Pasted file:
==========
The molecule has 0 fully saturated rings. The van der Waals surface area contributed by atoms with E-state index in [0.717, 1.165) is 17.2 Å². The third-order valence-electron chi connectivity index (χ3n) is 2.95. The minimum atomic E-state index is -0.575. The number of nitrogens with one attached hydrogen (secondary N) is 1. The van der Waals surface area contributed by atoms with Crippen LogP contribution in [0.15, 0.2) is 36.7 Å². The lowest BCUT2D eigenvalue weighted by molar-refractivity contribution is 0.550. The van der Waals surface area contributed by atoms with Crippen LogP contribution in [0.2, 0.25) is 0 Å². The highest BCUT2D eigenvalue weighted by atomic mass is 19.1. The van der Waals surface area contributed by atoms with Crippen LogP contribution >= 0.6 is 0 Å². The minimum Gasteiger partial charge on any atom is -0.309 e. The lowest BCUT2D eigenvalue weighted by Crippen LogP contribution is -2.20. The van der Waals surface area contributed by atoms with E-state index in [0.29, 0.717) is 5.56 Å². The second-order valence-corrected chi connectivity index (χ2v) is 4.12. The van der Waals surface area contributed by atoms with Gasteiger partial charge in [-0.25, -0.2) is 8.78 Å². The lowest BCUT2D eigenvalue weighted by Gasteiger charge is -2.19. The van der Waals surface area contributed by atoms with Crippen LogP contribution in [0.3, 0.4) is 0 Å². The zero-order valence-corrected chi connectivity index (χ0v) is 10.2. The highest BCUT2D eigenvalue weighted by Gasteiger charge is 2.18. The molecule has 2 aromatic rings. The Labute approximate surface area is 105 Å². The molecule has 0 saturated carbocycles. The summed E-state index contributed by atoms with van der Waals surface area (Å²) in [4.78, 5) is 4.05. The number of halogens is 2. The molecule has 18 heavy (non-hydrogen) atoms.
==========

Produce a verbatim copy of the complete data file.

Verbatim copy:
The molecule has 0 fully saturated rings. The van der Waals surface area contributed by atoms with E-state index in [0.717, 1.165) is 17.2 Å². The third-order valence-electron chi connectivity index (χ3n) is 2.95. The minimum atomic E-state index is -0.575. The number of nitrogens with one attached hydrogen (secondary N) is 1. The van der Waals surface area contributed by atoms with Crippen LogP contribution in [0.15, 0.2) is 36.7 Å². The lowest BCUT2D eigenvalue weighted by molar-refractivity contribution is 0.550. The van der Waals surface area contributed by atoms with Crippen LogP contribution in [0.2, 0.25) is 0 Å². The highest BCUT2D eigenvalue weighted by atomic mass is 19.1. The van der Waals surface area contributed by atoms with Crippen LogP contribution >= 0.6 is 0 Å². The minimum Gasteiger partial charge on any atom is -0.309 e. The lowest BCUT2D eigenvalue weighted by Crippen LogP contribution is -2.20. The van der Waals surface area contributed by atoms with E-state index in [0.29, 0.717) is 5.56 Å². The second-order valence-corrected chi connectivity index (χ2v) is 4.12. The van der Waals surface area contributed by atoms with Gasteiger partial charge in [-0.25, -0.2) is 8.78 Å². The lowest BCUT2D eigenvalue weighted by Gasteiger charge is -2.19. The van der Waals surface area contributed by atoms with Crippen LogP contribution in [0.3, 0.4) is 0 Å². The zero-order valence-corrected chi connectivity index (χ0v) is 10.2. The highest BCUT2D eigenvalue weighted by Gasteiger charge is 2.18. The molecule has 2 aromatic rings. The Labute approximate surface area is 105 Å². The molecule has 0 saturated carbocycles. The summed E-state index contributed by atoms with van der Waals surface area (Å²) in [4.78, 5) is 4.05. The number of halogens is 2. The molecule has 18 heavy (non-hydrogen) atoms.